These are a few of my favorite things…

There is a lot to enjoy and experience in Panama in every corner of the country. This is Volume #1 of my favorite places and experiences in no particular order:



Parque Metropolitano
Smack in the city is the huge 232 hectare natural reserve which hosts an abundance of wildlife and natural beauty. Sloths, tamarinds and gorgeous blue morpho butterflies are easily seen if you go very early in the morning.


The Plaza de Francia in Casco Viejo (French Plaza in colonial Old Town)
With a mix of stately architecture, galleries, cafes, a beautiful flowery garden tunnel and a gorgeous view over the bay, this is a perfect place to have a romantic stroll, have an icee and just chill.




Restaurante Las Tinajas
If you are not visiting Panama during a festival, then the folk show at Las Tinajas might be your best chance to see the beautiful Pollera, national costume of Panama, up close. The music and dancing are excellent and so is the food.


Raspaos (Panamanian snow cone)
Hand-shaved raspaos are a favorite street food in Panama, with vendors carting around large blocks of ice to carve the treats fresh to order. The shaved ice is mounded into an easy-to-hold cone before being doused with a variety of fruit syrups, including cherry, grape, pineapple, lemon, and passion fruit. If you’re looking to add an extra kick of sweetness, ask for a thick drizzle of condensed milk (as shown above), malted milk, or honey.


Amador Causeway
A chain of islands that were created by the relocated soil moved when cutting and expanding the Panama Canal, the islands are now a stopping point for cruise ships and a favorite hangout of tourist and locals alike. The islands are connected by a road so you can drive there. Rent a little bike buggy and putter around with your family, skate, bike, run, or just kick back and have a tropical drink and watch the sunset over the bay. I have been told there are several swanky nightclubs there but that’s not my scene so I don’t know if they are any good.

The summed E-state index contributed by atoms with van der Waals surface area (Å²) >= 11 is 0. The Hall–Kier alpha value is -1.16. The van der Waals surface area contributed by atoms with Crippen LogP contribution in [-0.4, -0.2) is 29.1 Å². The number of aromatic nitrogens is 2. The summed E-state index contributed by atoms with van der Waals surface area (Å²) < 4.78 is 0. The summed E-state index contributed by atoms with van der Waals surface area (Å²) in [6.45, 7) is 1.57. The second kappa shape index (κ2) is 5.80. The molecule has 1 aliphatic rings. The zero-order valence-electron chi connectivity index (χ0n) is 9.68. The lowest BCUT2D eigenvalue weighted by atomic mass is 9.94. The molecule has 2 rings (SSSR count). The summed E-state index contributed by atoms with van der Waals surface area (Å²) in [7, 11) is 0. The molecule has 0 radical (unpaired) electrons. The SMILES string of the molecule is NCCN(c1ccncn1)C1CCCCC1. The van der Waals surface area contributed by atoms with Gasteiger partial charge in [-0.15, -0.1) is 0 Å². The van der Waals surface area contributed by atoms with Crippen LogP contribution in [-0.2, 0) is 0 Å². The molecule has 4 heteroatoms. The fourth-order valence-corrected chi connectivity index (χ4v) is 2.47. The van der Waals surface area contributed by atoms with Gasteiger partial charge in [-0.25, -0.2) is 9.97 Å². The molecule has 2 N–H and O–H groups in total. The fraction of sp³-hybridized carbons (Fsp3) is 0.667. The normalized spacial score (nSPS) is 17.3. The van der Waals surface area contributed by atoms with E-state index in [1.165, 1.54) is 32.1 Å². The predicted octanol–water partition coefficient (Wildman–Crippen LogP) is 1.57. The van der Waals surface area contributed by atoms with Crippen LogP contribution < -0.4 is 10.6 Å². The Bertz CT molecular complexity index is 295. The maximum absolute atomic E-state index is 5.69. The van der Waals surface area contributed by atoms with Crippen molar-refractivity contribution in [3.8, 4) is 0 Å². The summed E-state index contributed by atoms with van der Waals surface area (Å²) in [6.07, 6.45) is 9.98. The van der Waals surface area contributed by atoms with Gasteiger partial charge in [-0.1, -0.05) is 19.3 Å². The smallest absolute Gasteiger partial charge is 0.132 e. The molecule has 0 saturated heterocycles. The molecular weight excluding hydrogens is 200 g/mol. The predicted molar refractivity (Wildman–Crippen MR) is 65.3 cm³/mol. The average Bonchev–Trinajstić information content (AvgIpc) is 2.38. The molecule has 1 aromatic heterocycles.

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Time lapse of Panama City

Credit to 5D2Max on Youtube –

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Aaaand… here’s a rant!

     I have been in Panama for twelve days and my physical and mental health has improved so much it is alarming. It is amazing what being around good friends can do. Being in a place where I feel I have opportunities is freeing and relieves much stress. Living in the US is bogged down by so much bureaucracy and negativity that it permeates everything. It is so prevalent that it seems normal, when in fact, it is unhealthy in my opinion. In California in particular, the cost of doing anything is so high that it is prohibitive. The sense of adventure is gone. It is a nanny state that regulates every aspect of life and calls it freedom. Some might like living there and that’s great, but it is not for me. There is a sterile kind of safety in living in California and in much of the US I have experienced. The houses are cookie cutter dollhouses. The people are going the same direction. The media rules the mental landscape with images of unattainable crap that people nonetheless spend their lives striving to obtain. The cost of buying a house is so high it is painful. You could work toward it for years and years and still not succeed. If you are lucky, you can get the house, the two kids and the mailbox painted bright red with a rooster on it and still have enough money left over for a week long vacation once a year. Saving money for a comfortable retirement is out of reach for most Americans. That’s why we have “mother in law cottages” in the back yard. You work your ass off for 40+ years and end up living in your kid’s back yard. As an American expat living in Panama, I have a unique situation, and really my situation is unique even among expats.

I am not retired. I run a business of my own and so does my husband. We both work from “home” which really means that we can work anywhere in the world as long as we have high speed internet access for downloads and uploads. Our “office” is portable. We have lived in Prague & Budapest, and traveled often while working. We make good money – comfortable middle class America money. Our clients are based in the US, Canada, UK, and Western Europe, all countries that pay premium costs for work. High wage countries. In my opinion the smart financial thing to do is work for expensive countries and live in the more affordable places. In the US, I found that we were working our asses off with little to show for it. It was work just to work more; a tiresome cycle that felt like a hamster wheel.